r.Offset(, 1).Formula = "=" & r.Address & "/" & rSum.Address
            r.Offset(, 1).NumberFormat = "0.00%"
        Next r
    End If

End Sub

4. Insert the code for timing the calculation.

shortCalcTimer() is called from timeSheet()  for each column in the sheet. This is based on a module I found on a microsoft website  and seems to work quite well in that it is more granular than the usual vba timer functions. Acknowledgement for the original version of the microtimer to Charles Williams, Decision Models Limited
At the top of your Optimize module enter this
Option Explicit
Private Declare Function getFrequency Lib "kernel32" _
Alias "QueryPerformanceFrequency" (cyFrequency As Currency) As Long
Private Declare Function getTickCount Lib "kernel32" _
Alias "QueryPerformanceCounter" (cyTickCount As Currency) As Long

and finally,

Function shortCalcTimer(rt As Range, Optional bReport As Boolean = True) As Double
    Dim dTime As Double
    Dim sCalcType As String
    Dim lCalcSave As Long
    Dim bIterSave As Boolean
    On Error GoTo Errhandl

    ' Save calculation settings.
    lCalcSave = Application.Calculation
    bIterSave = Application.Iteration
    If Application.Calculation <> xlCalculationManual Then
        Application.Calculation = xlCalculationManual
    End If

    ' Switch off iteration.
    If Application.Iteration <> False Then
        Application.Iteration = False
    End If

' Get start time.
    dTime = MicroTimer
    If Val(Application.Version) >= 12 Then
    End If

' Calc duration.
    sCalcType = "Calculate " & CStr(rt.Count) & _
        " Cell(s) in Selected Range: " & rt.Address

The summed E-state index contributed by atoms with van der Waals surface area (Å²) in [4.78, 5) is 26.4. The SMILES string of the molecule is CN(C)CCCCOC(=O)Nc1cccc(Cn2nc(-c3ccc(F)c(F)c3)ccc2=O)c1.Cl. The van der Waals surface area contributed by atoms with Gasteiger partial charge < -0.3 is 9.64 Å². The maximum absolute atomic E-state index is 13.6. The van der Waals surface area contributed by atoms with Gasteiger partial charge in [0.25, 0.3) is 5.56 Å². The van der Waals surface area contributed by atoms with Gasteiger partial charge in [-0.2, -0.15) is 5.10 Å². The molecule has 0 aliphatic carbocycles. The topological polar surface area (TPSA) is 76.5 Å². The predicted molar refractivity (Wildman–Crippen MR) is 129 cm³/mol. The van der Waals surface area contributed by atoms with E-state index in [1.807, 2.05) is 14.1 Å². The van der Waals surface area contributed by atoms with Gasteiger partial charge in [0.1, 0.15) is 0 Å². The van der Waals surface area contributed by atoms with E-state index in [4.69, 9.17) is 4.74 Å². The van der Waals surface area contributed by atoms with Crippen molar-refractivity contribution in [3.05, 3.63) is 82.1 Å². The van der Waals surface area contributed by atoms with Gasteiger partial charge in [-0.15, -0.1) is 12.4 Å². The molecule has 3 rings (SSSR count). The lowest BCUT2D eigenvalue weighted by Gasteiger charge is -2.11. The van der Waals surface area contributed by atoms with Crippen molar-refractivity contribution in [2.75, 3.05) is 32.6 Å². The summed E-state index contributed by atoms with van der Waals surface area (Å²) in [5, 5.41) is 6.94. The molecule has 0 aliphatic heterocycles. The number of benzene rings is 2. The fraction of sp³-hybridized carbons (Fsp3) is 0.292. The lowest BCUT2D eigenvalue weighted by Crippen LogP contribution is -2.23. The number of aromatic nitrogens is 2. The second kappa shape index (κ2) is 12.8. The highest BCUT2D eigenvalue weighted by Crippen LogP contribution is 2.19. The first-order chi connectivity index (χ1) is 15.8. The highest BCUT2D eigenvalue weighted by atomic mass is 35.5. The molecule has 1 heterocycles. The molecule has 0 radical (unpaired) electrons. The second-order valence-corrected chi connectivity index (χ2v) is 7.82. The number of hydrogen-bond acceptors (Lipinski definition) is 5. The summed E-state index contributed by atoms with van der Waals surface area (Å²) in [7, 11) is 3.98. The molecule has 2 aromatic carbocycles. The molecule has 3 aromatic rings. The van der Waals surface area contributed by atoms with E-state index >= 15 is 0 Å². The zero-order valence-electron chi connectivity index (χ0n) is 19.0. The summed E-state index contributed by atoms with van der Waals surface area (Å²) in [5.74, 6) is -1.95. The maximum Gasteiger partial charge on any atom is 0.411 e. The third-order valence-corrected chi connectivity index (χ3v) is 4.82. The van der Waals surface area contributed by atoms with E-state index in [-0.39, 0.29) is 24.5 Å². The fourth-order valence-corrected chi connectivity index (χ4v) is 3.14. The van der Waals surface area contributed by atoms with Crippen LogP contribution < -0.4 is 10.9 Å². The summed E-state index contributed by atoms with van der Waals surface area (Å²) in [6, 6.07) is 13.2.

dTime = MicroTimer - dTime
    On Error GoTo 0

    dTime = Round(dTime, 5)
    If bReport Then
        MsgBox sCalcType & " " & CStr(dTime) & " Seconds"
    End If

    shortCalcTimer = dTime

    ' Restore calculation settings.
    If Application.Calculation <> lCalcSave Then
         Application.Calculation = lCalcSave
    End If
    If Application.Iteration <> bIterSave Then
         Application.Calculation = bIterSave
    End If
    Exit Function
    On Error GoTo 0
    MsgBox "Unable to Calculate " & sCalcType, _
        vbOKOnly + vbCritical, "CalcTimer"
    GoTo Finish
End Function
Function MicroTimer() As Double

' Returns seconds.
    Dim cyTicks1 As Currency
    Static cyFrequency As Currency
    MicroTimer = 0

' Get frequency.
    If cyFrequency = 0 Then getFrequency cyFrequency

' Get ticks.
    getTickCount cyTicks1

' Seconds
    If cyFrequency Then MicroTimer = cy / cyFrequency
End Function
All Done…
 The sub you will execute is timeallsheets. If you like, create a command button in your workbook and associate it with that, otherwise just run it as is.
Finally …
 If you want to just analyze a single sheet, then use this code, substituting in the name of the sheet you want to analyze, or just download a working example
Sub timeonesheet()
    Call timeloopSheets(Worksheets("LIsts"))
End Sub

Why do execution time logging ?

Because its a quick way to find out where the problem in your sheet is. If you sort the output you can attack the ones that are taking the longest, and test to see the result.

go deeper?

If you need to optimize VBA , you will find information and downloads for a project which creates a fully working automatic code profiler here.
Charles Williams, Decision Models Limited has a lot of advice on optimization at these following links.